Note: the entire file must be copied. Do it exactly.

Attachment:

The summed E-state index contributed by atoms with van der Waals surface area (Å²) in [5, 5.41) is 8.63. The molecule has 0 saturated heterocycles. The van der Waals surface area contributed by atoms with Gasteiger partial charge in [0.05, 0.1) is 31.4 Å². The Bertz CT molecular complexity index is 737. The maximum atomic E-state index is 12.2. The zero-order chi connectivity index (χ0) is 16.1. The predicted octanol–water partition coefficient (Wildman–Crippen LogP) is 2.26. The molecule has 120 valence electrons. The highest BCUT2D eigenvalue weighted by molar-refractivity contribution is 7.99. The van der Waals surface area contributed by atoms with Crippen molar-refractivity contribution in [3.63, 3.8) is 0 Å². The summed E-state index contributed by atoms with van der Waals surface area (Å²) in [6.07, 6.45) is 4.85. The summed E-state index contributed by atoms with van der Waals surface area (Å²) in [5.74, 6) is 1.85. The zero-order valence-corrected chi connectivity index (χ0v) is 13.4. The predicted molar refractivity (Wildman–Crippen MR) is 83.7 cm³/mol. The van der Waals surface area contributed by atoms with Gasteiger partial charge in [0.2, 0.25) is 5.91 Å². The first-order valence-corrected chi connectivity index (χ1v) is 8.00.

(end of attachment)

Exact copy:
The summed E-state index contributed by atoms with van der Waals surface area (Å²) in [5, 5.41) is 8.63. The molecule has 0 saturated heterocycles. The van der Waals surface area contributed by atoms with Gasteiger partial charge in [0.05, 0.1) is 31.4 Å². The Bertz CT molecular complexity index is 737. The maximum atomic E-state index is 12.2. The zero-order chi connectivity index (χ0) is 16.1. The predicted octanol–water partition coefficient (Wildman–Crippen LogP) is 2.26. The molecule has 120 valence electrons. The highest BCUT2D eigenvalue weighted by molar-refractivity contribution is 7.99. The van der Waals surface area contributed by atoms with Crippen molar-refractivity contribution in [3.63, 3.8) is 0 Å². The summed E-state index contributed by atoms with van der Waals surface area (Å²) in [6.07, 6.45) is 4.85. The summed E-state index contributed by atoms with van der Waals surface area (Å²) in [5.74, 6) is 1.85. The zero-order valence-corrected chi connectivity index (χ0v) is 13.4. The predicted molar refractivity (Wildman–Crippen MR) is 83.7 cm³/mol. The van der Waals surface area contributed by atoms with Gasteiger partial charge in [0.2, 0.25) is 5.91 Å². The first-order valence-corrected chi connectivity index (χ1v) is 8.00.